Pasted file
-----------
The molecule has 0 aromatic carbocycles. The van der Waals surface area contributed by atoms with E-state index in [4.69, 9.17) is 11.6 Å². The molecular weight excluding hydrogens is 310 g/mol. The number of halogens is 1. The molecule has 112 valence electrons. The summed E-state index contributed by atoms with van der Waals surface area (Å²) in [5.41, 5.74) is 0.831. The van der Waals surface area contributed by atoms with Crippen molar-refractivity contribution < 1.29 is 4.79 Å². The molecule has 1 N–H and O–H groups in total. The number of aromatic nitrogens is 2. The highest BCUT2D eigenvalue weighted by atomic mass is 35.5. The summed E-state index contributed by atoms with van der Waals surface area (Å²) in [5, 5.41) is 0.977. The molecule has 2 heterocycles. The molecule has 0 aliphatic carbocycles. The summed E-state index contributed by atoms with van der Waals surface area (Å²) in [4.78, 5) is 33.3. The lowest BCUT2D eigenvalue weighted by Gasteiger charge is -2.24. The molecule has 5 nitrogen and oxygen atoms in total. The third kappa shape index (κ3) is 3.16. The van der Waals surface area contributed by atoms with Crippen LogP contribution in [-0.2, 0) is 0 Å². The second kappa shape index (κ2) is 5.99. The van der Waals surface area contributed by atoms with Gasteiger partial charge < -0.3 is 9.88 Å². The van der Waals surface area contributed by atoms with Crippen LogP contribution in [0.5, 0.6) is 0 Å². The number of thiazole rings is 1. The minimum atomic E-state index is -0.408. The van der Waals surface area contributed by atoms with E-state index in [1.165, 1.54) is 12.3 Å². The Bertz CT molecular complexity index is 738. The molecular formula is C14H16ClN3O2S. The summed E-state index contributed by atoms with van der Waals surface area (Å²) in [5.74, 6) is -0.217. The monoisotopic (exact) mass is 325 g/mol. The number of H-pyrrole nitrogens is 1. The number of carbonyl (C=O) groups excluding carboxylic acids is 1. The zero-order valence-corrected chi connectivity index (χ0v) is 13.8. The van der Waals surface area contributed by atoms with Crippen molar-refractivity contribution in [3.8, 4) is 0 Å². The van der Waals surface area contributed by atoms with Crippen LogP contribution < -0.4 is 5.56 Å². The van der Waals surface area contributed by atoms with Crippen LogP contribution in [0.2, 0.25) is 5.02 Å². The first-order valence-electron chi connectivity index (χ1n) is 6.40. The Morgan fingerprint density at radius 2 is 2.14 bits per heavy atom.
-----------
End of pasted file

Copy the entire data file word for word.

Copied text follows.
The molecule has 0 aromatic carbocycles. The van der Waals surface area contributed by atoms with E-state index in [4.69, 9.17) is 11.6 Å². The molecular weight excluding hydrogens is 310 g/mol. The number of halogens is 1. The molecule has 112 valence electrons. The summed E-state index contributed by atoms with van der Waals surface area (Å²) in [5.41, 5.74) is 0.831. The van der Waals surface area contributed by atoms with Crippen molar-refractivity contribution < 1.29 is 4.79 Å². The molecule has 1 N–H and O–H groups in total. The number of aromatic nitrogens is 2. The highest BCUT2D eigenvalue weighted by atomic mass is 35.5. The summed E-state index contributed by atoms with van der Waals surface area (Å²) in [5, 5.41) is 0.977. The molecule has 2 heterocycles. The molecule has 0 aliphatic carbocycles. The summed E-state index contributed by atoms with van der Waals surface area (Å²) in [4.78, 5) is 33.3. The lowest BCUT2D eigenvalue weighted by Gasteiger charge is -2.24. The molecule has 5 nitrogen and oxygen atoms in total. The third kappa shape index (κ3) is 3.16. The van der Waals surface area contributed by atoms with Crippen LogP contribution in [-0.2, 0) is 0 Å². The second kappa shape index (κ2) is 5.99. The van der Waals surface area contributed by atoms with Gasteiger partial charge < -0.3 is 9.88 Å². The van der Waals surface area contributed by atoms with Crippen LogP contribution in [0.5, 0.6) is 0 Å². The number of thiazole rings is 1. The minimum atomic E-state index is -0.408. The van der Waals surface area contributed by atoms with E-state index in [1.165, 1.54) is 12.3 Å². The Bertz CT molecular complexity index is 738. The molecular formula is C14H16ClN3O2S. The summed E-state index contributed by atoms with van der Waals surface area (Å²) in [5.74, 6) is -0.217. The monoisotopic (exact) mass is 325 g/mol. The number of H-pyrrole nitrogens is 1. The number of carbonyl (C=O) groups excluding carboxylic acids is 1. The zero-order valence-corrected chi connectivity index (χ0v) is 13.8. The van der Waals surface area contributed by atoms with Crippen molar-refractivity contribution in [3.8, 4) is 0 Å². The van der Waals surface area contributed by atoms with Crippen LogP contribution < -0.4 is 5.56 Å². The van der Waals surface area contributed by atoms with Crippen LogP contribution in [0.2, 0.25) is 5.02 Å². The first-order valence-electron chi connectivity index (χ1n) is 6.40. The Morgan fingerprint density at radius 2 is 2.14 bits per heavy atom.